Sarah’s kind name-drop in her most recent Friday Football Foodie reminded me of how little I’ve written lately, in this space or others. I’ve been up to my hairline with real life. It’s just as well that I haven’t penned much. Between the Super Bowl and the Stanley Cup, I would have become That Guy sometime in July. Better to remain silent and be thought a gloating, arrogant douchetard, than to open my mouth and remove all doubt. Imagine how insufferable this town would be if the Pirates didn’t suck in historic proportion. Way to keep us grounded, Buccos!
That Foodie post also has me itching to try that breakfast enchilada recipe. Maybe the 15th. There aren’t many opportunities for game day breakfast food Back East. Especially when your team is the defending Super Bowl champion and in demand for prime-time games, not 1:00 starts called by CBS’ #4 crew. (See, there I go.)
On last night’s Baseball Tonight, ESPN threw up a graphic showing what the Pirates have traded away since 2003, implying that we somehow gave up on a good team in the process. Other commentators have also noted the roster that could have been. The consensus looks a little something like this:
LF Jason Bay
CF Nate McLouth
RF Xavier Nady
1B Adam LaRoche
2B Freddy Sanchez
3B Aramis Ramirez
SS Jack Wilson
C Jason Kendall
P Ian Snell, Oliver Perez, Mike Gonzalez, Jeff Suppan (or some combination thereof)
Let’s start with the pitchers.
Anybody who’s followed the Pirates on this long journey through the desert knows that Snell, Perez, and Gonzalez were million-dollar arms with ten-cent heads. Gonzalez has pulled it together since he left, but Perez has been just as mercurial inconsistent for the Mets as he was for the Buccos. The jury’s still out on Snell. (It sounds like he needs help off the field, and I hope he gets it.)
Otherwise, you’ll find a whole lot of one-year wonders, at best. Every time we think we have an ace we can build a rotation around, he starts the following season with an allergy to first pitch strikes. Six starts later, after nibbling at corners and 3-run innings, we’re looking for the next guy to have a phenomenal second half. Lather, rinse, repeat.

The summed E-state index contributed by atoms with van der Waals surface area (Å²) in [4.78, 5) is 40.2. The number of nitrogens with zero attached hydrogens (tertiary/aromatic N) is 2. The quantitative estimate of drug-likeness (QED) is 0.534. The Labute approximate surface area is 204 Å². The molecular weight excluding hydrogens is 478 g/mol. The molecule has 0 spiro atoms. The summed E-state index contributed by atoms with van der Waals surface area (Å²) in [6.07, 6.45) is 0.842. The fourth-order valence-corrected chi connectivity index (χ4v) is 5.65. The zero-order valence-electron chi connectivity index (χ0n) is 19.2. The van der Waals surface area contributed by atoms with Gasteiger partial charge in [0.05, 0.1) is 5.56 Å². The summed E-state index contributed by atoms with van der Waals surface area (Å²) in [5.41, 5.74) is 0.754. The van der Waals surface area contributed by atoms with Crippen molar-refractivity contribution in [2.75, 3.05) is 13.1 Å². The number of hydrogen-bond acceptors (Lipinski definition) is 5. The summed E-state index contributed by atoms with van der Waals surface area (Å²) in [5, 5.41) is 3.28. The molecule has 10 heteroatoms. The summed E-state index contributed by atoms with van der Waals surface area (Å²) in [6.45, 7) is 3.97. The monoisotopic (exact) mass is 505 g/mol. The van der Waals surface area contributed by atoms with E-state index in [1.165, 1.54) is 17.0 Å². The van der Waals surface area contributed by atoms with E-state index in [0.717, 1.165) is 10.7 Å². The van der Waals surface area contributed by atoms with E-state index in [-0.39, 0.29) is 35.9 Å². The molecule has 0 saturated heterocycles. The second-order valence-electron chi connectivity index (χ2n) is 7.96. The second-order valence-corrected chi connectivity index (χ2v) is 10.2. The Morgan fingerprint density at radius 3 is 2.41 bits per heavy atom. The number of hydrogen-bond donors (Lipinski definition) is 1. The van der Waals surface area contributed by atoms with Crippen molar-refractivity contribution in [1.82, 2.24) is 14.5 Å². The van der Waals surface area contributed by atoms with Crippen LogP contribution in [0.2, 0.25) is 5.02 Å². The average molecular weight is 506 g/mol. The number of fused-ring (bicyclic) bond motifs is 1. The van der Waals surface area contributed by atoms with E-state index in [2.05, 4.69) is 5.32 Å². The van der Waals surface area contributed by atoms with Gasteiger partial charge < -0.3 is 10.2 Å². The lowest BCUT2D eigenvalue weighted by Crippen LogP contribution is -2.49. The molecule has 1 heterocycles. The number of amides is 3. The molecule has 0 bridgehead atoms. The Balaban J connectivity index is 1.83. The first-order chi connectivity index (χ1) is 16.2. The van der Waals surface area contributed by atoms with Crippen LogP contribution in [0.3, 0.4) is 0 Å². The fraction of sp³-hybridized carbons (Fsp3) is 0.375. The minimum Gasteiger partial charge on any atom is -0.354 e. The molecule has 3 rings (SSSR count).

Now look at the position players in that line-up. With the exception of Ramirez and Kendall, those were the players we started the 2008 season with. Guess what?
Can any of you honestly say the Pirates were a 3rd baseman and a catcher away from contending last year? Or that they could overcome an inexperienced starting rotation and an ineffective bullpen? Were Ryan Doumit and Doug Mientkiewicz really the downfall of that team?
All of this talk about what the Pirates “could have had” is based on the misconception that the players we traded away were “stars,” when they were really just big fish in the little pond that is PNC Park. With the exception of Aramis, Bay, and Freddy, the Pirates didn’t trade away any stars in their prime. I’d argue that Brian Giles (who was traded for Bay) and Jack were on their way down when they were traded, and Kendall was never the same after that gruesome ankle injury.
Mostly, the Pirates have traded away Guys You’ve Heard Of.
What’s a Guy You’ve Heard Of? He’s the token All-Star from the perennial back-marker teams like the Pirates, Nationals, or Royals. He’s that one bright spot during a run of down years for the Padres or Astros. He’s the last man standing after the inevitable Marlins post-World Series fire sale. He’s Carl Crawford, pre-2008, or Jason Kendall, post-1999.
You build a team around Guys You’ve Heard Of, but you don’t build a team on them (as much as the Orioles try to, again and again).
That’s pretty much all the Pirates have produced since 1994, and that’s the great tragedy of the Bonifay/Littlefield Years. Our scouting and our farm system have failed to produce anything better than passable major league talent.
As I write this, the Pirates and Cubs are talking about a deal that would send Tom Gorzelanny and John Grabow from one North Side to the other. Were these two pitchers ever going to be difference makers for the Pirates, short or long term? Who knows?